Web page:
Drug: Ranitidine
Patients will be randomized to either receive a placebo or ranitidine (study drug).




Primary Outcome Measures :
  1. Predefined Feasibility Outcomes to Assess Trial Success [ Time Frame: Through study completion, anticipated 2 years. ]
    Feasibility will be defined by the following metrics: (1) if >80% of eligible patients are approached for consent (screening), (2) >20% of eligible patients are randomized (consent and enrollment), (3) >80% of enrolled patients received first dose of study drug within 48 hours (allocation), and (4) >80% compliance to protocol and treatment group (protocol adherence).

  2. Rate of upper gastrointestinal bleeds [ Time Frame: Through study completion, anticipated 2 years. ]
    To examine the difference in the incidence of clinically significant upper gastrointestinal (UGI) bleeding in critically ill infants with CHD receiving SUP versus placebo to demonstrate safety.


Secondary Outcome Measures :
  1. Microbiome alterations [ Time Frame: Through study completion, anticipated 2 years. ]
    To compare the absolute and serial differences in the abundance of bacteria and functional microbial profiles in the aerodigestive tract between critically ill infants with CHD receiving SUP compared to placebo.

  2. Rate of hospital-acquired infections [ Time Frame: Through study completion, anticipated 2 years. ]
    To examine the difference in the incidence of hospital-acquired infections in critically ill infants with CHD receiving SUP versus placebo. Hospital-acquired infections include ventilator-associated pneumonia, central line-associated bloodstream infections, catheter-associated urinary tract infections, superficial sternal infection, or mediastinitis.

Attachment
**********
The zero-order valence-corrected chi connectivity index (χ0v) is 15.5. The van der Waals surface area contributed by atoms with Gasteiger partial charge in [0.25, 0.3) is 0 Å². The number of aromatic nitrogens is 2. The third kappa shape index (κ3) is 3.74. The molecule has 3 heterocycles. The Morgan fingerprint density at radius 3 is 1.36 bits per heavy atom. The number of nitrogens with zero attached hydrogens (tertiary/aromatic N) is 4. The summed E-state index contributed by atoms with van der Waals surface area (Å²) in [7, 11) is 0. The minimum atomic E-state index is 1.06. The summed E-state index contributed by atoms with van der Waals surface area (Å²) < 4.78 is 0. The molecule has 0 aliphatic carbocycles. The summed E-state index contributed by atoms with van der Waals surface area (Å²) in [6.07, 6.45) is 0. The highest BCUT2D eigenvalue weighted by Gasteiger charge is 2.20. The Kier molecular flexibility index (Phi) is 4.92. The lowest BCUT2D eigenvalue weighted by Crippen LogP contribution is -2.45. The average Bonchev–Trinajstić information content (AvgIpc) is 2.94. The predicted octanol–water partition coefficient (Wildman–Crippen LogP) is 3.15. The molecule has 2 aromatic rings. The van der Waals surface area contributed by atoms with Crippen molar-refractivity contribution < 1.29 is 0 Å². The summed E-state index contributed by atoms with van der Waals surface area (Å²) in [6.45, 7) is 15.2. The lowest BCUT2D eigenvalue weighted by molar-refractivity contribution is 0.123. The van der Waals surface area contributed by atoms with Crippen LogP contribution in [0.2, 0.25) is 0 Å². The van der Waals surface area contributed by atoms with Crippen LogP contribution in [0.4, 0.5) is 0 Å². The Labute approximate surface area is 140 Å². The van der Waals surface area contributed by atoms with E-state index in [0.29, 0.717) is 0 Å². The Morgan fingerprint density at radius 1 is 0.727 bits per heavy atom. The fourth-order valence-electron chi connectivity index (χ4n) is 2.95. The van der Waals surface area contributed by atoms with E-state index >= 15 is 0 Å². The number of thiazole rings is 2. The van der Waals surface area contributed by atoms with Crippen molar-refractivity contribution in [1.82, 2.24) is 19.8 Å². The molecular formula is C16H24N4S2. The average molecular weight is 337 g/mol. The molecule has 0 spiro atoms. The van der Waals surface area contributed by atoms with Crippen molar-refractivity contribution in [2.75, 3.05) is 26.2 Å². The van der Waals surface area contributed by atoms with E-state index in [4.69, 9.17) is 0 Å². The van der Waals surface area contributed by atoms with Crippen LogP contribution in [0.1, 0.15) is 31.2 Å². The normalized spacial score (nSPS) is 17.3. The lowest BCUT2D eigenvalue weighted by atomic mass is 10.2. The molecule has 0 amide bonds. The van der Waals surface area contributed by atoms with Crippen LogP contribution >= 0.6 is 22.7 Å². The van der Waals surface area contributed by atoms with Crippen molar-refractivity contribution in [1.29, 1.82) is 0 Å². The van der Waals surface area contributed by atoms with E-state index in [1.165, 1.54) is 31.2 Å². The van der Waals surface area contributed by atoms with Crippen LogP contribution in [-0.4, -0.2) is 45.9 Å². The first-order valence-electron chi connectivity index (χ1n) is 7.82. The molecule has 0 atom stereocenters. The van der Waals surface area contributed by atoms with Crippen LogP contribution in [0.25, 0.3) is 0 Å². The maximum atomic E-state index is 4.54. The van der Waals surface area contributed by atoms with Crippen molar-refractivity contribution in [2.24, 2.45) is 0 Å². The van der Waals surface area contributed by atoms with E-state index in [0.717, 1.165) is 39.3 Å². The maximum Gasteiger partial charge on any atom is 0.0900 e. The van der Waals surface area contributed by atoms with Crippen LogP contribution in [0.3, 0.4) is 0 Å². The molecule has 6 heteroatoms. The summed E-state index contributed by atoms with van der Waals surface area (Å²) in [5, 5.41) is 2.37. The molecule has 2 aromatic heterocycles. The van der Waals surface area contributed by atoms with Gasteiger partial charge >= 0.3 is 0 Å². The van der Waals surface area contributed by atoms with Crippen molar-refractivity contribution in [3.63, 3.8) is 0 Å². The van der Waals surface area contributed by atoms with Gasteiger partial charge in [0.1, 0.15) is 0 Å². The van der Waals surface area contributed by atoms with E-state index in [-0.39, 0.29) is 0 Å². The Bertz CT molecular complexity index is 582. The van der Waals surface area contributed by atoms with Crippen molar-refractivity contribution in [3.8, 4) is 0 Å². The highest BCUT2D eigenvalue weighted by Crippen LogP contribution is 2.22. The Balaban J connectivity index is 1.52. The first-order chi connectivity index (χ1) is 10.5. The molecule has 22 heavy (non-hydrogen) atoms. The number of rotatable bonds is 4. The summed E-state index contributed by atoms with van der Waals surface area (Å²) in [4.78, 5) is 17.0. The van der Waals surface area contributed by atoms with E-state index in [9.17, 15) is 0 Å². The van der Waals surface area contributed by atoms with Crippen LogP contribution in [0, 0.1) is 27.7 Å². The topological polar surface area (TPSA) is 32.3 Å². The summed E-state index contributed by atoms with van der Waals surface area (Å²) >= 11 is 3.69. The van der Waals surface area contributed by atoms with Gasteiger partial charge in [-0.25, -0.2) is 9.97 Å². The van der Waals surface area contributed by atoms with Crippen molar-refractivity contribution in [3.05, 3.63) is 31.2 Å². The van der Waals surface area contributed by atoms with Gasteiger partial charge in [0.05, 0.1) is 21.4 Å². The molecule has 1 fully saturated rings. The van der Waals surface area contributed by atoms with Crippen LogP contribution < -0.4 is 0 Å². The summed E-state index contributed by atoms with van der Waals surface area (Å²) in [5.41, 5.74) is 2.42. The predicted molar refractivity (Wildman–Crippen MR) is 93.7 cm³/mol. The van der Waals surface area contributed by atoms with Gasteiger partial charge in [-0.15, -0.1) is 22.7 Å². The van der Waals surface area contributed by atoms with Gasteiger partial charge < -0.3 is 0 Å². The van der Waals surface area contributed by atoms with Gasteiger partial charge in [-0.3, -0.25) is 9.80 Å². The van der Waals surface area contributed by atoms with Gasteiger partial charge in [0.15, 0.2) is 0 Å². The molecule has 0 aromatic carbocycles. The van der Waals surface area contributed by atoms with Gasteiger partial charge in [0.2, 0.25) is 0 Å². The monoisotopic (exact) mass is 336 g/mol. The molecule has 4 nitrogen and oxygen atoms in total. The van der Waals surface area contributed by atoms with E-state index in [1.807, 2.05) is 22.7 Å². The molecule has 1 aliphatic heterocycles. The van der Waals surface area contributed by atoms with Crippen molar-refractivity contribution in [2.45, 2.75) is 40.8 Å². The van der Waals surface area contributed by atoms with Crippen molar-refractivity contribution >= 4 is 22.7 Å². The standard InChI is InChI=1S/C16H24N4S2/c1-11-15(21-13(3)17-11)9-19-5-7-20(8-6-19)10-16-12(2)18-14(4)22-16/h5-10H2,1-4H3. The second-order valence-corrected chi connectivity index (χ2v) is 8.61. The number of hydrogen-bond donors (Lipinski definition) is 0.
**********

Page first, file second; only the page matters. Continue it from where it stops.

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Ages Eligible for Study:   up to 12 Months   (Child)
Sexes Eligible for Study:   All
Accepts Healthy Volunteers:   No
Criteria

Inclusion Criteria:

  1. < 12 months of age (including premature newborns),
  2. diagnosed with congenital heart disease (including anatomic, myopathic and arrhythmic conditions),
  3. received ≤ 1 dose of SUP (including histamine-2 receptor antagonists, proton pump inhibitors, and sucralfate) during current admission, AND
  4. anticipated to require respiratory support for > 24 hours during their CICU stay. Respiratory support includes mechanical ventilation, non-invasive positive-pressure ventilation and high-flow oxygen therapy.

Exclusion Criteria:

  1. prior use of antacids (including histamine-2 receptor antagonists, proton pump inhibitors, or sucralfate) in the past month for > 7 days,
  2. active gastrointestinal bleeding,
  3. active Helicobacter pylori infection,
  4. administration of high-dose steroids (equivalent dosing to 15 mg/kg/day of methylprednisolone),
  5. will receive ketorolac (intravenous nonsteroidal anti-inflammatory drug) during admission,
  6. exposed to specific anticoagulants (high-dose aspirin, direct thrombin inhibitors and GPIIbIIIa inhibitors),